Social protection for migrant workers

Although the 105 million migrant workers of the 232 million international migrants worldwide contribute fully to the economies of their host and home countries, migrant workers are among the most excluded from even basic coverage by social protection instruments and schemes, in particular undocumented migrant workers. They risk losing entitlement to social security benefits in their country of origin due to their absence and may at the same time encounter restrictive conditions under the social security system of the host country. They may contribute to social security schemes, either in their home countries or countries of destination, but may not receive any corresponding benefit. They may face constraints in the portability of these rights. Schemes may have long residency requirements, making it difficult for temporary migrants to claim their benefits, effectively amounting exclusion from any form of social protection when engaged in temporary or informal work.

Key principles are laid down in the ILO Conventions and Recommendations which make provision for the social security rights of migrant workers and their families. These principles are as follows:
 
  • Equal treatment and non-discrimination including equal treatment in the field of social security between nationals and non-nationals;
  • Maintenance of acquired rights;
  • Maintenance of rights in the course of acquisition; and
  • Payment of benefits to beneficiaries residing abroad.
The ILO Multilateral Framework on Labour Migration (2006) calls for the conclusion of social security agreements for the benefit of migrant workers (Guideline 9.9. p. 18). Social security agreements are treaties which coordinate the social security schemes of two or more countries to ensure the portability of social security entitlements.
The main challenges related to concluding bilateral or multilateral social security agreements: :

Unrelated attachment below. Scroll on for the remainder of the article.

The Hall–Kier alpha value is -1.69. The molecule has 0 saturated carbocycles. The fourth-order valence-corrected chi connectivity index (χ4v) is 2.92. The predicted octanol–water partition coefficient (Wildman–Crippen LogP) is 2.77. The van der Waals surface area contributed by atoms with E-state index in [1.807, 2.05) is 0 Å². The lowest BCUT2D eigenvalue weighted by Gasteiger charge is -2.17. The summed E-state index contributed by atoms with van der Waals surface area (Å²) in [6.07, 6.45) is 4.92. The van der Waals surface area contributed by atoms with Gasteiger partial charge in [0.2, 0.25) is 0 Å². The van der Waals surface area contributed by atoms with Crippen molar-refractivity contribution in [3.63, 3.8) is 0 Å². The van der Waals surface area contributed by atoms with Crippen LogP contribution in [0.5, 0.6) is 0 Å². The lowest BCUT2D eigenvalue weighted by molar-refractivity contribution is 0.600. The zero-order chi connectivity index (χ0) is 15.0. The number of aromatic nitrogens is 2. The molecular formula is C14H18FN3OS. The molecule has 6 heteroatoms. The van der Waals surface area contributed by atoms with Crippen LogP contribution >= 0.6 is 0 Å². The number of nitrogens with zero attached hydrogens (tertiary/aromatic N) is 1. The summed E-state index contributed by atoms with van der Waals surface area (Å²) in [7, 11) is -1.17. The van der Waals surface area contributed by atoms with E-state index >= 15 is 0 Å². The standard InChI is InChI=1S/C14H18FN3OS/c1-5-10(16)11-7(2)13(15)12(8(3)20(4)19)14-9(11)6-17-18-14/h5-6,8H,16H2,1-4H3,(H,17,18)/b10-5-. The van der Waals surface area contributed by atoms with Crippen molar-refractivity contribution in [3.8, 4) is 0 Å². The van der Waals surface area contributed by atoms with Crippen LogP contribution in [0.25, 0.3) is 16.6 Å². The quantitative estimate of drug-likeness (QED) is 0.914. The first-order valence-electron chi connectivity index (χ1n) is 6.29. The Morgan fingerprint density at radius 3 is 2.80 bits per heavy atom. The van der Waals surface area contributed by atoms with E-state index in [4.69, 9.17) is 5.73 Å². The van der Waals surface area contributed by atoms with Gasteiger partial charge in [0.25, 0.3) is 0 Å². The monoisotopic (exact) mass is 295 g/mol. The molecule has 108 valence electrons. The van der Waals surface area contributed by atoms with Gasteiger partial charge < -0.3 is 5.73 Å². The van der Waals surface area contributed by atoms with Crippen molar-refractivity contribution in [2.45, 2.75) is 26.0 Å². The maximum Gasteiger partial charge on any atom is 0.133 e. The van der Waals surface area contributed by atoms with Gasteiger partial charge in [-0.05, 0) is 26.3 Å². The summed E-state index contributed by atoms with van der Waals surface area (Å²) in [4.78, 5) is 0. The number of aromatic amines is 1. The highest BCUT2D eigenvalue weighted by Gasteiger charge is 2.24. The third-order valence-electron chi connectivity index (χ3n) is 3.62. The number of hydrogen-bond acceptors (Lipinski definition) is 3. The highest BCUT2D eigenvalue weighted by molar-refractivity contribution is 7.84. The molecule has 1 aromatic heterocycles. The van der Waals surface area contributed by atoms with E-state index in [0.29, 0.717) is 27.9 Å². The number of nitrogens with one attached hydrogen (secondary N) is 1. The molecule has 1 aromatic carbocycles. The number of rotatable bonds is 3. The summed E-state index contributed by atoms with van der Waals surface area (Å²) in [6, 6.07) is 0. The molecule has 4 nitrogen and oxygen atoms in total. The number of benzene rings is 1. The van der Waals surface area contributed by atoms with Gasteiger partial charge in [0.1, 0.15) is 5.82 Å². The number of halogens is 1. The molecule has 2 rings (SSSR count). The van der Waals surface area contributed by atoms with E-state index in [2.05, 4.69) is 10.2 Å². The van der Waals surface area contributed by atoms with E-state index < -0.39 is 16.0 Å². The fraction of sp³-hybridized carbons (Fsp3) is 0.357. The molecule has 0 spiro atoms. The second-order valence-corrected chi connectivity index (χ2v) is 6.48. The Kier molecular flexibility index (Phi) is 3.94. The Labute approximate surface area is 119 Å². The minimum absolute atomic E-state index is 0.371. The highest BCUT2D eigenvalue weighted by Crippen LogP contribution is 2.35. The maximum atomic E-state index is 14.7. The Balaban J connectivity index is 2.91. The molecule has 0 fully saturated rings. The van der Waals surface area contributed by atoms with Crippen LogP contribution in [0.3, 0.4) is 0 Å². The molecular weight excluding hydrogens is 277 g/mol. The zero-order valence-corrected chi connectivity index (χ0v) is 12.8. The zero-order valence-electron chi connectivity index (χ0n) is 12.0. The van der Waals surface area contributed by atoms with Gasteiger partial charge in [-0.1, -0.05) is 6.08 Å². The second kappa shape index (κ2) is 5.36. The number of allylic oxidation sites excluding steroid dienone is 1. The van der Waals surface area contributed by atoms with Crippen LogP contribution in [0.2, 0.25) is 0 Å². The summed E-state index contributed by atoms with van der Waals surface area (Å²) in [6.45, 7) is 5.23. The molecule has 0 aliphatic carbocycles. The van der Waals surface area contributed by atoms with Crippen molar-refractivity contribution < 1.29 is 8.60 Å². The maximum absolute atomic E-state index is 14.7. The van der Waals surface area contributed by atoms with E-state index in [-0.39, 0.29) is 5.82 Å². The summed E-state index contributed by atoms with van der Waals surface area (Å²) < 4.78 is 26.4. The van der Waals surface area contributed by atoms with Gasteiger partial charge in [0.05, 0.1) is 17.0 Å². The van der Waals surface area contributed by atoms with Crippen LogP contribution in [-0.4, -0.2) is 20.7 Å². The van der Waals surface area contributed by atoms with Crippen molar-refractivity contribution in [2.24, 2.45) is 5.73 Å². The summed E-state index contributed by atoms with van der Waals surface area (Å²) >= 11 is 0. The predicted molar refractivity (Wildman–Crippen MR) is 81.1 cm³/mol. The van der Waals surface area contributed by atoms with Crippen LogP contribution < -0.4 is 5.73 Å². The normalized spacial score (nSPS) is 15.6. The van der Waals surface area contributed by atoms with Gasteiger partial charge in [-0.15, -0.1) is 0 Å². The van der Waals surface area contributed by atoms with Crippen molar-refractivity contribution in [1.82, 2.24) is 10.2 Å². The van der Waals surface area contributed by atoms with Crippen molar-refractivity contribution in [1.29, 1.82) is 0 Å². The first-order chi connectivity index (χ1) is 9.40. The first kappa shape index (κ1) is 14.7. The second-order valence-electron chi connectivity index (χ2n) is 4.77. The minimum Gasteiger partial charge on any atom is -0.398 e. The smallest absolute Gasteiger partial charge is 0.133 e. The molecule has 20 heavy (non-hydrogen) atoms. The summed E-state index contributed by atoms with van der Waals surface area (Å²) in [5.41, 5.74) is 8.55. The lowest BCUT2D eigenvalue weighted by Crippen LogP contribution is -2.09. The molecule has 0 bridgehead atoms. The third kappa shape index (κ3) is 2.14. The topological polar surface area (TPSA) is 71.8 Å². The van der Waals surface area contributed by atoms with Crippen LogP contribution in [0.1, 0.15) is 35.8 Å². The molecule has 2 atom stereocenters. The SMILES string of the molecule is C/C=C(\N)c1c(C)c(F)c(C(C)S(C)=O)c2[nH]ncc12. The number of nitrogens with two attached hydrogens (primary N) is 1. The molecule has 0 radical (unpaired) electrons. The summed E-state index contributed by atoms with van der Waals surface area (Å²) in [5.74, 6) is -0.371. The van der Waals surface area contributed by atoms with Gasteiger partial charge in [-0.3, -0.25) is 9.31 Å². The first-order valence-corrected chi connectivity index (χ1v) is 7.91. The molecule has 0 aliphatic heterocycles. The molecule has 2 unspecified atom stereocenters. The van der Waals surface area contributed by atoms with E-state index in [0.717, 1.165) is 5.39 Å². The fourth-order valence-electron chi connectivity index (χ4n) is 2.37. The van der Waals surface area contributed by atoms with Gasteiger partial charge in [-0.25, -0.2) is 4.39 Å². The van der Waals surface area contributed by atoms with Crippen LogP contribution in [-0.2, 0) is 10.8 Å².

• In some origin countries, social security schemes might be insufficiently developed, which is a problem for agreements that apply on a reciprocal basis;
  • Social security schemes can also differ considerably –i.e. disparity in the design and level of benefits (e.g. provident funds/social insurance schemes.);
  • Administrative capacity can be insufficient;
  • Lack of willingness on the part of some countries to conclude agreements.
The ILO Social Protection Floors Recommendation, No. 202, adopted by the ILC in June 2012 complements existing ILO Conventions and Recommendations. According to the Recommendation, Members should establish and maintain national social protection floors comprising basic social security guarantees to ensure that all members of society enjoy at least a basic level of social security throughout their lives. Such guarantees should be provided to all residents and children, as defined in national laws and regulations and subject to existing international obligations. As such, migrants and their families should have access to these basic social security guarantees in the State where they reside, as well as in their home country. Should there be bilateral or multilateral agreements in place providing for higher levels of protection, or should the countries concerned be parties to international or regional Conventions containing more favourable requirements with regard to migrants’ social security rights (e.g. ILO Conventions No. 118 and No. 157), these would prevail.

ILO’s approach to enhance migrant workers’ social protection involves:
  1. To promote the ratification and application of ILO standards provided in its Conventions and Recommendations relevant to migrant workers and their social protection.
  2. To support the conclusion of social security agreements (bilateral/multilateral): treaties which coordinate the social security schemes of two or more countries to provide equality of treatment in respect of social security, as well as access to and preservation and/or portability of social security entitlements (ILC 2011 Conclusions), using the Annex of the Maintenance of Social Security Rights Recommendation, 1983 (No. 167) as a model Agreement for the coordination of bilateral or multilateral social security instruments.
  3. To support unilateral measures: countries of employment can provide unilaterally equality of treatment between nationals and non-nationals as regards social security coverage as well as the payment of benefits abroad. Also, countries of origin can provide a basic level of protection to their nationals working abroad through voluntary insurance.
  4. To promote the inclusion of social security provisions in temporary labour migration programmes or bilateral labour agreements using the Annex of the Migration for Employment Recommendation, 1949, (No.86) as a model agreement.
  5. To support the establishment of national social protection floors to ensure basic social security guarantees to migrants and their families and palliate the lack of coordination arrangements between countries in respect of any branch of social security.
  6. To explore community based mechanisms when implementing social protection schemes for migrant workers.